We have from The Sun in New York of March 3, 1895 a detailed description of Lowenbrau’s brewing process. The only thing lacking is more information on hop amounts and timing of additions, but from other sources I’d guess at least one lb hops per barrel (U.S.) was used, so like modern Sam Adams lager and possibly modern Lowenbrau itself (I don’t know). I doubt it was under 1 lb.
The decoction mashing regimen is described in pinpoint detail, as is the aging. Surprisingly, lagering for secondary fermentation was under two months. You can add a month or two more, but the beer had to be consumed within the extra period. We are quite far here from six to nine months or more as in earlier days.
Look at the numbers, the regular lager (not the Marzen consumed in October) was 14 Plato, which is 1057 OG, and at a final abv of 4.45%, I get just under 60% attenuation. This low attenuation corresponds with similar numbers calculated by writers such as Ron Pattinson.
Today, Lowenbrau’s helles must be at least 75% attenuated if not more. I’ve seen recreation specs which start at a lower gravity than 1057 and end at a point or more higher in ABV. Now it must be said, the beer in the subject article was almost certainly dark, a dunkel.
Spaten had just introduced a blond lager the year before, 1894. I doubt Lowenbrau had one in the market in 1895 and if it did, it would have been a novelty, not something the researchers mentioned in the article would have used for their investigation.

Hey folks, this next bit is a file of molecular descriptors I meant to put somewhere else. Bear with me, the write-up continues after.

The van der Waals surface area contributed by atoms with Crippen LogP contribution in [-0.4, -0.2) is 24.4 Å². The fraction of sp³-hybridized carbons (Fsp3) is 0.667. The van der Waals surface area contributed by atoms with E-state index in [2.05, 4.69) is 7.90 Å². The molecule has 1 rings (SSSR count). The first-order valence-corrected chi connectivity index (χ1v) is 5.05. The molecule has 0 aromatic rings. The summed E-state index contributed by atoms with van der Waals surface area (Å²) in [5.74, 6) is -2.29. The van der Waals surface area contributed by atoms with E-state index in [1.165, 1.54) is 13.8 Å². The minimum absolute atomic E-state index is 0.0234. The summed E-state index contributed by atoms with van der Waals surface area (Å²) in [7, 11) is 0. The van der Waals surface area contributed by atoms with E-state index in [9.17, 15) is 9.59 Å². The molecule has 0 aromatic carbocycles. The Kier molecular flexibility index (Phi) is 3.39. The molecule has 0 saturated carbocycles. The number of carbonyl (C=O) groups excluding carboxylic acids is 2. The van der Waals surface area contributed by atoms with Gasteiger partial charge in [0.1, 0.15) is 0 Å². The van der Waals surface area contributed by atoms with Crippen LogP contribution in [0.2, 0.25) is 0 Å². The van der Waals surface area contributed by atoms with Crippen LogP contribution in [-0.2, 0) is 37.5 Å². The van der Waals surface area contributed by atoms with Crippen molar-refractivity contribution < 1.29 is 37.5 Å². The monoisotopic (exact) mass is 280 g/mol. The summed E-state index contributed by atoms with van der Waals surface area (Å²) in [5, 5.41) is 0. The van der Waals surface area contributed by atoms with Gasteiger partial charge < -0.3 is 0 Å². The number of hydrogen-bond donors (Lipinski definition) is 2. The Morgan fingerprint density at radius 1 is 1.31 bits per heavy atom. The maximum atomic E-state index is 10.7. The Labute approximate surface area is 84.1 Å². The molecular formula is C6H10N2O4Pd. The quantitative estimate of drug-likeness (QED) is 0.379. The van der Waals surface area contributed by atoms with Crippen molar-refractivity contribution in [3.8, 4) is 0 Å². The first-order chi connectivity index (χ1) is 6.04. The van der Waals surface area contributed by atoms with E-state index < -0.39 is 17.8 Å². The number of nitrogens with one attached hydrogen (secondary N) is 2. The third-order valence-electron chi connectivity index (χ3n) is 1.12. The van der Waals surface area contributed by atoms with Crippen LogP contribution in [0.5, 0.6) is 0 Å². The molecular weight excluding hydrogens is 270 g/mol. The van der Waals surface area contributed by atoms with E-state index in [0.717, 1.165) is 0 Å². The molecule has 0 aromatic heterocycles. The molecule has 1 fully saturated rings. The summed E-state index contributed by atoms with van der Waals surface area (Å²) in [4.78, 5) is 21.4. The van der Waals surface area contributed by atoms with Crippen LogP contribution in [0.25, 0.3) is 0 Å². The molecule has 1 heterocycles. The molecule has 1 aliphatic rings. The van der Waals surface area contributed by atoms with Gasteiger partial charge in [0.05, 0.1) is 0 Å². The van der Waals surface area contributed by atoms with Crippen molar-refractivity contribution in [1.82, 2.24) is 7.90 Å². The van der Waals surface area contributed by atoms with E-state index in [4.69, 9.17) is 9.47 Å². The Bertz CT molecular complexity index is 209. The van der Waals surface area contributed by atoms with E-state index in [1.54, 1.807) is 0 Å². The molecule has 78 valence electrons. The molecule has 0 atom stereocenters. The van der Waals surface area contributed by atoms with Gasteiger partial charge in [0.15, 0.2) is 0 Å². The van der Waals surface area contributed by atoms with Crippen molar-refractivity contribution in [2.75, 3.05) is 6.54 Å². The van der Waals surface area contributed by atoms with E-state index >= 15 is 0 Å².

By definition the beers were malty in those days. Irrespective of colour and to some extent taste, the attenuation mentioned by Munich’s biggest brewer of the time is a valid point to note, IMO.
There is no question too that many factors can affect attenuation: mash temperature, yeast type, malt type are the main ones. But still I think it is fair to say the 19th century Munich beers were rich and malty drinks. You can see why, in the German lands, malt was the “soul of beer” as the old expression went. It is much less so today. With higher attenuations too, and all things being equal, the significance of all-malt is less and less.
Maybe this is why, when Heineken switched (back) to all-malt 20 years ago, some observers felt it wasn’t greatly obvious in the taste. (I still will always support all-malt over any other strategy, as a philosophy it is a good place to start and end).
And so friends in Germany who support the Pure Beer Law as I do: consider please the historic attenuations of the great lager styles. Who will be the first Munich brewer to issue a special history beer following the old attenuations? Perhaps this is the perfect space for the craft brewers, yes?
Note re image: the old Lowenbrau ad was sourced here, and is believed available for educational and historical use. All trademarks shown are the sole property of their owners or authorized licensees. All feedback welcomed.